The elements of a race discrimination claim brought under § 1981 or Title VII are the same. See Lounds, 812 F.3d at 1221. To establish a prima facie case, Mr. Wilson must show that “(1) [he] belongs to a protected class, (2) [he] suffered an adverse employment action, and (3) the adverse employment action occurred under circumstances giving rise to an inference of discrimination.” Luster v. Vilsack, 667 F.3d 1089, 1095 (10th Cir. 2011)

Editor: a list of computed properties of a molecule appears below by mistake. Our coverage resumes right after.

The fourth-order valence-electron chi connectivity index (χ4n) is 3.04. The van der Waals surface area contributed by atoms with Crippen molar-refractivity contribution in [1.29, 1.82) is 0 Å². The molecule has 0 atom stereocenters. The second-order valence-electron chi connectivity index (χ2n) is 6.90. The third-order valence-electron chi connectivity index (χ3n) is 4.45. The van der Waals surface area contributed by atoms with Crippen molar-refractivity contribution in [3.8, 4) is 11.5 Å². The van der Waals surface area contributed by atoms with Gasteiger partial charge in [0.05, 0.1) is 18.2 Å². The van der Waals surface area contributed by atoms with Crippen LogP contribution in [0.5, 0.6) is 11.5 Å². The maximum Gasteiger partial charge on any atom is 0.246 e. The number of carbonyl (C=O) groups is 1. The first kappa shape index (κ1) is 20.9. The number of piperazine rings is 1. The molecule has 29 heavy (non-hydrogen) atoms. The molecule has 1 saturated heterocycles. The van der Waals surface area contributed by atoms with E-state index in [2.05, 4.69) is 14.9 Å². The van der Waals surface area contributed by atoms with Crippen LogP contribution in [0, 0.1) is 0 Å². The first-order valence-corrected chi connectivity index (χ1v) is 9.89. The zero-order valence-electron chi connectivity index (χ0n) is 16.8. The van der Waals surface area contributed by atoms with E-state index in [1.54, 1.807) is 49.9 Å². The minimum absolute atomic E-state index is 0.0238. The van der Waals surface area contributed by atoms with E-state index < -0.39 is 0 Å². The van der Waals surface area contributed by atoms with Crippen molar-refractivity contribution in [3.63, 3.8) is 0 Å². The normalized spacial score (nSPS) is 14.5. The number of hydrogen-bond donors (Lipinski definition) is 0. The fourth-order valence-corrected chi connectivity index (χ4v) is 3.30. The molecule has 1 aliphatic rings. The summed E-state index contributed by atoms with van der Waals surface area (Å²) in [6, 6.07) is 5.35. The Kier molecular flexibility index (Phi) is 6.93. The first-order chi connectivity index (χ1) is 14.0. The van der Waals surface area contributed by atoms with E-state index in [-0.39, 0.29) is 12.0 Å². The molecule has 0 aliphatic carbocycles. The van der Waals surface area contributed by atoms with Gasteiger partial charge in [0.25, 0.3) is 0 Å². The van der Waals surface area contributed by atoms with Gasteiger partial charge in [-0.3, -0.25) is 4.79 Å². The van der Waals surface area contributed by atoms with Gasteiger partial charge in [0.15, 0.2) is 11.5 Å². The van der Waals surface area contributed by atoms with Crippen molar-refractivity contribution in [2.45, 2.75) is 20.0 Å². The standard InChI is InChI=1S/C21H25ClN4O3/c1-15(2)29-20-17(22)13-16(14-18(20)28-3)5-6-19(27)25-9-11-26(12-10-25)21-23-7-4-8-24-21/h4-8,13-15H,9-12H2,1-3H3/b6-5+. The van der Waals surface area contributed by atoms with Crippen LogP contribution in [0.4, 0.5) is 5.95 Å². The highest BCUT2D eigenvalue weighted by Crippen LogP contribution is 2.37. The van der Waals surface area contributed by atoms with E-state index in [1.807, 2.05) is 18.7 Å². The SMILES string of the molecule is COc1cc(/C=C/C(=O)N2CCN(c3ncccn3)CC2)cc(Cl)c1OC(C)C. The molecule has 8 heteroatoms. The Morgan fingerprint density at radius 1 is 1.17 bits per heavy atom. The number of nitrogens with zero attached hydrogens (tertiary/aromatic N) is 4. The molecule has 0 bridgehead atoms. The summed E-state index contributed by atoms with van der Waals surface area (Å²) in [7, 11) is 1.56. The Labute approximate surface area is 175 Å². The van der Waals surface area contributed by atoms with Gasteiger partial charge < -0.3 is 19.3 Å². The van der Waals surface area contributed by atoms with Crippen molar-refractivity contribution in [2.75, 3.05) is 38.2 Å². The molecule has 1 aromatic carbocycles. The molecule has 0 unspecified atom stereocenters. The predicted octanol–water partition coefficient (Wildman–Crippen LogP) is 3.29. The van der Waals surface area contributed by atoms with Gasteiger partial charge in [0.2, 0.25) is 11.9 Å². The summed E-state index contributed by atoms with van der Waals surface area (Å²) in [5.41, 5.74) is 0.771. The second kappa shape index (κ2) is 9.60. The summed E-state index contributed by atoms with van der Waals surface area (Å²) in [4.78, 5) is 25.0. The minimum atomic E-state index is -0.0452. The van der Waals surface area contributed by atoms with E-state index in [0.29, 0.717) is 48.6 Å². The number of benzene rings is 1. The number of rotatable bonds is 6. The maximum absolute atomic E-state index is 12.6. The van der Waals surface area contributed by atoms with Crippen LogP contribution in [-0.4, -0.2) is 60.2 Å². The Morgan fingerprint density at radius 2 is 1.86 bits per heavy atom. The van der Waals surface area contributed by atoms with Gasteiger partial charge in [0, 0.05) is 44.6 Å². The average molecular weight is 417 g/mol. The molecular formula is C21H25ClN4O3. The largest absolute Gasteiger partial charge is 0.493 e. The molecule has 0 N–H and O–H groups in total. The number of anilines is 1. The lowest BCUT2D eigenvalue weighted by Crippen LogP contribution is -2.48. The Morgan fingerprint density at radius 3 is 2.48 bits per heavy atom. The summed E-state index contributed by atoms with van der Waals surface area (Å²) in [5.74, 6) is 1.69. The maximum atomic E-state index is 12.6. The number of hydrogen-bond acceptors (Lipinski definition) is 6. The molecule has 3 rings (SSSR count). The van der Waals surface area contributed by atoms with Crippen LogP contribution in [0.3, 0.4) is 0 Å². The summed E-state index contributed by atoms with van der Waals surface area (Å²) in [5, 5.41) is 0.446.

The district court (1) found Mr. Wilson is a member of a protected class; (2) rejected that Mr. Meadows’s treatment of Mr. Wilson qualified as an adverse employment action, but concluded the March 9, 2015 medical leave did qualify; and (3) then held Mr. Wilson had not satisfied the third element. It explained that, even assuming Mr. Meadows had racial intent, he was just one member of the team that imposed the medical leave, and Mr. Wilson failed to show any racial animus by any other team member or that Mr. Meadows influenced the team’s decision.